View the article online at http://citywire.co.uk/money/article/a523654
Rising funeral costs: can you afford to die?
The average cost of a basic funeral is now just over £3,000. Lorna Bourke explains how to ensure your loved ones aren't left to cover the bill.
The cost of dying has risen to £7,248 – the equivalent to three months of the average person’s pre-tax salary, according to Sun Life which has been surveying the cost of funerals as well as other expenses associated with a death in the family.
The cost of a basic funeral alone averages at just over £3,000. This is a considerable sum of money, and given that most people make no plans for their death let’s hope that someone in the family has some cash handy. Because even if you leave a substantial sum of money in your will to pay for your funeral, in most cases this cannot be accessed until probate has been granted and any outstanding taxes – such as inheritance tax, income tax and capital gains tax – have been settled.
Funeral costs are rising
The £7,248 estimate for the total cost of dying – which includes expenses like headstones and flowers – is a £400 increase on the 2010 figure and a rise of 20% since 2007.
One of the major costs of dying is obtaining probate – the legal process of administrating the estate of someone who has died. According to the survey estate planning costs have reached a record high at £2,292, representing a rise of 4.2% rise from 2010.
However, the largest contributing factor to the cost of dying is non-discretionary funeral charges which have risen by 8.2% since 2010. Non-discretionary costs are the inescapable expenses such as funeral director’s costs, doctor’s fees for certification, fees for a religious or secular service and burial or cremation charges.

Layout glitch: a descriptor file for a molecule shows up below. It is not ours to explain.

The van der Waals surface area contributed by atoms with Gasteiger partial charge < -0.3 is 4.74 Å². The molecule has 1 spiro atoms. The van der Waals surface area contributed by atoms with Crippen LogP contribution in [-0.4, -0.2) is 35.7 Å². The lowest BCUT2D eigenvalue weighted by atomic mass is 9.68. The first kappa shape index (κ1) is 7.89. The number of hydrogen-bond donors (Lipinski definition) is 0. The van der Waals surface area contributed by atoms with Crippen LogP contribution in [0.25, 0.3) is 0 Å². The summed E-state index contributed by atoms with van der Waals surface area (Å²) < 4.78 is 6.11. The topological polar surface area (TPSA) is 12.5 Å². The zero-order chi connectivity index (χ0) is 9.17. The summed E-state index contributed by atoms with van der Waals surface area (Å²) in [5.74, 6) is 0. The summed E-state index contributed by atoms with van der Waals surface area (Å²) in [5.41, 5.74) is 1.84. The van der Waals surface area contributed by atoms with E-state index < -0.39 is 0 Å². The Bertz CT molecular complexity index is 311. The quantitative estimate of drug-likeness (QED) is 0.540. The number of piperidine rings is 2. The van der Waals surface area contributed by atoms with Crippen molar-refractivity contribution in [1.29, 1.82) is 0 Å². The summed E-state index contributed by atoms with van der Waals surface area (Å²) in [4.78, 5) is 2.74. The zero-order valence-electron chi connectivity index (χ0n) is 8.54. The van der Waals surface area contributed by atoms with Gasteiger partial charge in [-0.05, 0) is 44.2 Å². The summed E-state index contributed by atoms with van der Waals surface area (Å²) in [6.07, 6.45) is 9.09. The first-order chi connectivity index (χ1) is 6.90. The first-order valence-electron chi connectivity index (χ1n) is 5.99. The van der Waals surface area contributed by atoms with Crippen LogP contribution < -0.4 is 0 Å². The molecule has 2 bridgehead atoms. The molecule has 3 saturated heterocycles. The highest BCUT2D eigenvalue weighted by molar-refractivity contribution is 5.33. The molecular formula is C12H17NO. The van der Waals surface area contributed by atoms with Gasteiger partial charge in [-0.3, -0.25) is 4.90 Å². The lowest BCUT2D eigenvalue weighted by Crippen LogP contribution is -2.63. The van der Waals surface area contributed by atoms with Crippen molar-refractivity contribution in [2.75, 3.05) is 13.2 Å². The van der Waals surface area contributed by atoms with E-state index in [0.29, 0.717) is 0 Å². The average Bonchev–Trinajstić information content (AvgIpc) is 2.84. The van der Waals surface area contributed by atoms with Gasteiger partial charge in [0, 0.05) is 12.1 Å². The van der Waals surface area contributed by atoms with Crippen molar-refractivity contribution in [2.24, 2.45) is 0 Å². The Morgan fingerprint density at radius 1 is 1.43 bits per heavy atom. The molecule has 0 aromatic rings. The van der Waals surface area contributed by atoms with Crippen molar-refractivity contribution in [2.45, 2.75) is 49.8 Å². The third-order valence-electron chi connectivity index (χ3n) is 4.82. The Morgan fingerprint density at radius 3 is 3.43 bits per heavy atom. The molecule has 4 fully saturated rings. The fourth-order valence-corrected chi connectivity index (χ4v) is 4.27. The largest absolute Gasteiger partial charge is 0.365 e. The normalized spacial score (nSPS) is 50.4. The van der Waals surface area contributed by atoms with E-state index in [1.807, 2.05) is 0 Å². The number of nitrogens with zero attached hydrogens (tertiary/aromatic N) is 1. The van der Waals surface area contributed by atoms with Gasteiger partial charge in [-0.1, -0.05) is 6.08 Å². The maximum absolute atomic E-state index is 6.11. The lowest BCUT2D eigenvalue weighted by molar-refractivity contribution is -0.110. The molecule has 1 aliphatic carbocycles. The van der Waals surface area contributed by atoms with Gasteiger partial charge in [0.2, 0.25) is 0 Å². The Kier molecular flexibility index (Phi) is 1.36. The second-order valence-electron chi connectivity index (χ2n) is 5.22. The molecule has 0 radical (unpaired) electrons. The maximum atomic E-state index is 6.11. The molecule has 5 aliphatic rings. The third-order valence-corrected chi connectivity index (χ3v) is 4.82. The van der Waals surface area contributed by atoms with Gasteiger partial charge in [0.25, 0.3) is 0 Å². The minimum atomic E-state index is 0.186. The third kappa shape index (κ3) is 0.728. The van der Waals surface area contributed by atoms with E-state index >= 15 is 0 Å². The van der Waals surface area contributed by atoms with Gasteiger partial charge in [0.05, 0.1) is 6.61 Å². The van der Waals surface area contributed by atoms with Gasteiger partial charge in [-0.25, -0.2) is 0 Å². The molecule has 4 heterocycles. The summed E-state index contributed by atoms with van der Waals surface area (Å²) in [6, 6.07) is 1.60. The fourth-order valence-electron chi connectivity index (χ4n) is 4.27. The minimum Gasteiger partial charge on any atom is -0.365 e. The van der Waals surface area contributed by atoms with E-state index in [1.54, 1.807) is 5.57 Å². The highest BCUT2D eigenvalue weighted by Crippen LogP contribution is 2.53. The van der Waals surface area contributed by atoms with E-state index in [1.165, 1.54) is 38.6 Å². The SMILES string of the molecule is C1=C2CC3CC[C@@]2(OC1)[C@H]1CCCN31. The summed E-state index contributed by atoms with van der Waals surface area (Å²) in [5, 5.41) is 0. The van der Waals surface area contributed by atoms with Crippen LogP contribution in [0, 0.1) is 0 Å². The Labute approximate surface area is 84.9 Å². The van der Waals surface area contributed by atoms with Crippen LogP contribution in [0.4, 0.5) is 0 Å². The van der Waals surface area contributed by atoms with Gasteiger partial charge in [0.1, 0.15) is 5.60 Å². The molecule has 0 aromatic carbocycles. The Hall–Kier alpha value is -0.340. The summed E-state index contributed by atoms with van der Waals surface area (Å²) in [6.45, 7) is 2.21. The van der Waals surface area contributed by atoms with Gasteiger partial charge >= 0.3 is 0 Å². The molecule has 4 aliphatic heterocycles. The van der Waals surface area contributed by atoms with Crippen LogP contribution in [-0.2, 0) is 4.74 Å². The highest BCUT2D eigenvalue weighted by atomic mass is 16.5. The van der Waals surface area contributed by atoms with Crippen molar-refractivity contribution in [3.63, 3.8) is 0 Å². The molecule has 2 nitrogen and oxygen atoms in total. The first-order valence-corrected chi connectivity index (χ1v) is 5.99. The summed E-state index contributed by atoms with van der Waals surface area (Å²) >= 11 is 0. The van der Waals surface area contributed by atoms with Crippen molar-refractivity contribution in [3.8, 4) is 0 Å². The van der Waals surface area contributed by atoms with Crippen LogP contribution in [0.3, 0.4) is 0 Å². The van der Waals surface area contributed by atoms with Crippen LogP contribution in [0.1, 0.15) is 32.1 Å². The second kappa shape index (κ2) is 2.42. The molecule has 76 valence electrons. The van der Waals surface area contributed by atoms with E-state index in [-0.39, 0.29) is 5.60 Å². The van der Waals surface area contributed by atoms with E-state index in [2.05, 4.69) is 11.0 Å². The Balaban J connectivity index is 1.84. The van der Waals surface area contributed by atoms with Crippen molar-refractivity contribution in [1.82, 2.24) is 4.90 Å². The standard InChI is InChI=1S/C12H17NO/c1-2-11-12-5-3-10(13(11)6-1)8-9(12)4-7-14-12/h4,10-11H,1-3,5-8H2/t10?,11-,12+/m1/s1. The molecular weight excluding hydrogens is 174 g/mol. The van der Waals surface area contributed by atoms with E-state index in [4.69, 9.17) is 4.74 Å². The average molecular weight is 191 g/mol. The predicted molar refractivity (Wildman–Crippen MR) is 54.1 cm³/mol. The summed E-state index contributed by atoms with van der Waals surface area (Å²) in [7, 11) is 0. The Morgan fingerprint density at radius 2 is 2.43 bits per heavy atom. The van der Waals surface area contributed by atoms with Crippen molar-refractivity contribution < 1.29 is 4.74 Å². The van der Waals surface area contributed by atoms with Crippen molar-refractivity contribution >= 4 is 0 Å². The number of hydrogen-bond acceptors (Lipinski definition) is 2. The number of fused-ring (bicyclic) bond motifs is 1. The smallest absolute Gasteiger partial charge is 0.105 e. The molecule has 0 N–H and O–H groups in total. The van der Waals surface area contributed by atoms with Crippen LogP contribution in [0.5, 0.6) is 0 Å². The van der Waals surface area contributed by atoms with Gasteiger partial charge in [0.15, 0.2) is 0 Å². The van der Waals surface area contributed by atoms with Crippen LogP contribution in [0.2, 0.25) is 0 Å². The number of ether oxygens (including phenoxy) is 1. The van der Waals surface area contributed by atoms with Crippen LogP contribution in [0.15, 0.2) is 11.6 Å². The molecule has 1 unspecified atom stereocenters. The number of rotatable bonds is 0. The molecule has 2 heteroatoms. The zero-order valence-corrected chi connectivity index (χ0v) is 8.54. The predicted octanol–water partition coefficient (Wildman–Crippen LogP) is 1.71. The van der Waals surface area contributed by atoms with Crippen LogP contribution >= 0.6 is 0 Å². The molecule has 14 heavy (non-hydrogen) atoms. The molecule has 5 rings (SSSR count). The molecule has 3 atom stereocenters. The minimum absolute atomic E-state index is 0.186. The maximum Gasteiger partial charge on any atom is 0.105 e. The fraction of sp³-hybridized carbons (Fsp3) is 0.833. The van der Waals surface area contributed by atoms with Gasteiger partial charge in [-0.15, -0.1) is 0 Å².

Extras such as death and funeral notices in the newspapers, flowers, order sheets, memorial headstone, limousines, venue hire and catering for the wake meanwhile can add many thousands to the total bill.
Worryingly the Sun Life survey found that a quarter of people have made no ‘end of life’ plans at all – which includes making a will and a lasting power of attorney should you become unable to manage your own financial affairs in later life, mitigating inheritance tax if possible, providing a sum in an insurance policy, written in trust, to cover funeral costs and other outgoings associated with death like obtaining probate.
Do not expect state help
Though it is true that once you are gone you won’t know or perhaps care what your family arranges for your funeral, do not expect the state to pay. Only 38,000 awards, just 7% of all deaths in the UK, were made by the Department for Work and Pensions administered social fund funeral payments scheme in 2010/11 – worth £46.2 million in total and averaging £1,217 per applicant. A further 34,000 applicants to the scheme were unsuccessful.
The shortfall between average payout received and average funeral cost meanwhile is substantial, and looks set to continue to grow. In 2007 the fund paid out £1,117 per claim which would cover 47% of an average £2,390 funeral. In 2011, the fund pays out £1,217 which would only cover 39% of an average £3,091 funeral.
What’s more, an earlier survey carried out in 2000 by the Oddfellows Friendly Society showed that the actual cost of a funeral is considerably higher than that quoted initially by the funeral directors. This is substantiated by the Sun Life Direct survey which found that 53% of respondents said the funeral cost was more than they expected, up from 36% in 2009. Only 7% said the cost was lower than anticipated.
The Citywire guide to investment trusts
In association with Aberdeen Asset Management
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